Gerry Canavan

the smartest kid on earth

Posts Tagged ‘writers' strike

Hating BSG

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Salon climbs aboard the hating BSG train. I gave the show my best defense yesterday, so I’ll just repeat the point made at the end of that: this episode was shot at the tail end of season 4.0, during the writers’ strike, and so it represents the last of those episodes rather than the first of these episodes. The prognosis may be somewhat negative, but these episodes might still be good. Really, they might! Give ’em at least another week. (Via Bill’s Twitter feed)

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January 18, 2009 at 3:13 pm

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Dr. Horrible’s Sing-Along Blog

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The first part of the Joss Whedon strike project Dr. Horrible’s Sing-Along Blog is today up at Hulu. The server problems have apparently been fixed, too—I just watched the whole thing without a hitch.

Am I the only one who hears a shout-out to Ze Frank’s League of Awesomeness in Dr. Horrible’s Evil League of Evil?

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July 15, 2008 at 11:21 pm

‘Novelists Strike Fails To Affect Nation Whatsoever’

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The Novelists Guild of America strike, now entering its fourth month, has had no impact on the nation at all, sources reported Tuesday.

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March 17, 2008 at 1:45 pm

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Saturday Potpourri: Immortality, There Will Be Blood, Comics, Zombies, The Affluent Society

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Saturday potpourri:

* Science is still teasing me with dreams of immortality:

A genetically engineered organism that lives 10 times longer than normal has been created by scientists in California. It is the greatest extension of longevity yet achieved by researchers investigating the scientific nature of ageing.

* At culturemonkey, Ryan’s got an essential take on There Will Be Blood that I think people who have seen the movie should be very interested in reading. (There’s a good sidebar on No Country for Old Men too, the movie with which There Will Be Blood will forever be paired.) Click the [+/-] for a brief, spoiler-laden excerpt.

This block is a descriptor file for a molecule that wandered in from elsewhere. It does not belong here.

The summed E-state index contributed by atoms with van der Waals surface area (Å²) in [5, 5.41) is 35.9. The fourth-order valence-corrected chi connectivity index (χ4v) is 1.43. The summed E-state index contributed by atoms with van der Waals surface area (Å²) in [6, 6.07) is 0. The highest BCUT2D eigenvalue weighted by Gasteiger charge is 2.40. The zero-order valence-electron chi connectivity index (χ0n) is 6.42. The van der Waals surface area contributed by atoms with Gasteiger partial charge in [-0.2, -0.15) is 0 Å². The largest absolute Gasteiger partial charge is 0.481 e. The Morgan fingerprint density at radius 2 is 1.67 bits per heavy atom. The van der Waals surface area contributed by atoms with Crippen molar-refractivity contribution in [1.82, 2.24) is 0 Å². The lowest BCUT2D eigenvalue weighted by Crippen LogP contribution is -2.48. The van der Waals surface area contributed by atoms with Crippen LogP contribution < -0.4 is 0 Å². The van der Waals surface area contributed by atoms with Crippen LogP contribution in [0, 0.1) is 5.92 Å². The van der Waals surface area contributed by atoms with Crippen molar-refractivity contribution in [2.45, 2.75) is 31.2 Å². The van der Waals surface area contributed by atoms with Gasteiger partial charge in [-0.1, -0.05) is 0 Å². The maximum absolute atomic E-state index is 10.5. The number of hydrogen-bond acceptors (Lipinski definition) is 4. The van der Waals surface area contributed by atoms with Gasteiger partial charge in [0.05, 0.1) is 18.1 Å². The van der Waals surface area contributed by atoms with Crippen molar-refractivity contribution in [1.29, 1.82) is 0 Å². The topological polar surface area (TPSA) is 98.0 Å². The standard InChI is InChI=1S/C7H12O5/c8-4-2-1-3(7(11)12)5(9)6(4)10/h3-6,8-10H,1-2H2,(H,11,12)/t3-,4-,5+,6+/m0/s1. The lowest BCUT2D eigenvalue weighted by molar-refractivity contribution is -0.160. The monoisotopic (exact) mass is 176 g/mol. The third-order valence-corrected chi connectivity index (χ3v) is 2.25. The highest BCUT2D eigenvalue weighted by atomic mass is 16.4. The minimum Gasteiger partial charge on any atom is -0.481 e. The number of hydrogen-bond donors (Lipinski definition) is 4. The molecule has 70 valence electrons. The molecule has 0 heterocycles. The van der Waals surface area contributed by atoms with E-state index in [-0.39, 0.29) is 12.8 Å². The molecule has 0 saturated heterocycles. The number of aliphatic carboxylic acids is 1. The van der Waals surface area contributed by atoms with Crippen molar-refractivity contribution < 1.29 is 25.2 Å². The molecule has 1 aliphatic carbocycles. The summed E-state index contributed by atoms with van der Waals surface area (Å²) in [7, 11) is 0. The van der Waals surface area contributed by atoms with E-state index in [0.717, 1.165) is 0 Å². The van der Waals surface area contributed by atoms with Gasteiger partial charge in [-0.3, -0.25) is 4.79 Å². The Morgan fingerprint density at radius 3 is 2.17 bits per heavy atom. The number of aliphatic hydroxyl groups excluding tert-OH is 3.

In TWBB one gets the impression from Eli, a grotesque parody of Christianity as both the paradigmatic model for non-capitalist politics and a type of show business, that stories can no longer be seriously invested in. Instead we learn to see Plainview the same way he sees others: “I see the worst in people. I don’t have to look past seeing them to get all I need.” In the much-criticized final showdown in the bowling alley, this impression of God and his earthly salesmen is rendered painfully concrete. It’s the scene where the film’s facade of realism, though always unsettled, is strained to the point of absurdity: the priest recants, he is made to suffer for his sins, and behold, his milkshake, it hath been drunk! But not even the grand narrative of entrepreneurial capitalism can survive past the last shot. The realization that has been building over the course of the film, in the form of Plainview’s increasingly strained encounters with Standard Oil and the unstoppable expansion of monopoly power it represents — that the individual capitalist is no longer a suitable vessel for the daemon of capital — comes at last to fruition, and so with the resignation “I’m finished,” the lights go out. The camera apparently hasn’t the right to follow. But is it irrational hope to wonder if nostalgia for the end of a distant era can reflect any light back on the end of one still present? Or has Plainview eaten that as well?